State roundup for March 26
Honolulu works to fix potholes
HONOLULU (AP) — Honolulu has a big pothole problem on Oahu.
A recent survey found more than 200 city roads have failed. Others were deemed serious, very poor or poor.
East Oahu has the highest percentage of damaged roads on the island.
That area is represented by Honolulu City Councilman Stanley Chang.
Chang says he believes road repairs are the most urgent priority for the city.
City officials say rain is a contributing factor of potholes. Officials say age, vehicle weight and terrain lead to road cracks that let water penetrate the base, eventually causing soft spots and ultimately potholes.
Improved roads include Halema‘uma‘u Place, which was repaved, and various streets in the McCully area.
Hawaiian to buy 16 new planes
HONOLULU (AP) — Hawaiian Airlines says it has signed a purchase agreement with Airbus to buy 16 new planes as part of a plan for expanded routes between the islands and the West Coast.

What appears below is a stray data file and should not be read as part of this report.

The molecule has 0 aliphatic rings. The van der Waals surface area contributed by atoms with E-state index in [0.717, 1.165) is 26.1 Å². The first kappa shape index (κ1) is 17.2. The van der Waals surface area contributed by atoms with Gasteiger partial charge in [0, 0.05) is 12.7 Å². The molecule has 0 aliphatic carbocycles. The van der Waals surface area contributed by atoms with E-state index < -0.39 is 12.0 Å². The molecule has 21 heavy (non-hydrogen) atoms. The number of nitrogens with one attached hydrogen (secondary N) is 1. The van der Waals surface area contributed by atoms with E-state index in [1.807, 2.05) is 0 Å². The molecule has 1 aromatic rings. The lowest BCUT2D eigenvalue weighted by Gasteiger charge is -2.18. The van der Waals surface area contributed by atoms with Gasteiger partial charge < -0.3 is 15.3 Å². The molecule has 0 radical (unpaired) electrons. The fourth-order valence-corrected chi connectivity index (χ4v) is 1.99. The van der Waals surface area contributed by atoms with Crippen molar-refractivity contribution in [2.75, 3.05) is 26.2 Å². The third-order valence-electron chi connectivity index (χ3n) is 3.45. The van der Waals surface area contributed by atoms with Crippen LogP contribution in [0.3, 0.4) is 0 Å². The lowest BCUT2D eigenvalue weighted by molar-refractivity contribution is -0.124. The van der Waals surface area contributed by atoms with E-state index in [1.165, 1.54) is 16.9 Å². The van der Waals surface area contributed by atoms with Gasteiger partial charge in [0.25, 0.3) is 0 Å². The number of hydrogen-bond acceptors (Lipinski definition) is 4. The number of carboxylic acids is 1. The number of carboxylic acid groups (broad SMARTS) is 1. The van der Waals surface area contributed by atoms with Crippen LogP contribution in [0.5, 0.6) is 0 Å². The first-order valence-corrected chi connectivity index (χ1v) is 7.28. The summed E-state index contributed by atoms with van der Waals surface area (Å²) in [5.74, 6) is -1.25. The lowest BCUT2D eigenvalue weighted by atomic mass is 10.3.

Hawaiian says the deal comes after the airline reached key labor agreements with its pilot and flight attendant unions on the new single-aisle A321neo planes.
The planes each seat about 190 passengers.
Plans call for the acquisition to take place between 2017 and 2020. The deal includes rights to nine additional planes.
The Honolulu-based airline plans to add 1,000 jobs in the expansion.
Man dies after vehicle ejection
HONOLULU (AP) — Maui County police say a 19-year-old Lahaina man died after he was ejected from his vehicle on the Honoapiilani Highway.
Jared K.S. Alvarez was heading north near Olowalu early Sunday when his Jeep Grand Cherokee went onto the shoulder of the highway, veered back onto the road and crossed over the solid yellow lines.
The Jeep flipped over and struck a telephone pole.
According to police, Alvarez was thrown from the vehicle.
Police say Alvarez was not wearing a seat belt.
He died at the scene.
Maryland shark fin ban advances
ANNAPOLIS, Md. (AP) — A measure banning the trade of shark fins in Maryland has cleared the House of Delegates.
The bill passed on a 115-17 vote Monday. The measure now goes to the Senate, where there is a similar bill pending.
Shark fins are used in traditional Chinese soup. Demand has led to the practice of slicing off the fins of a shark while it is still alive and discarding the wounded shark at sea.
California, Hawaii, Illinois, Oregon and Washington have enacted similar laws.
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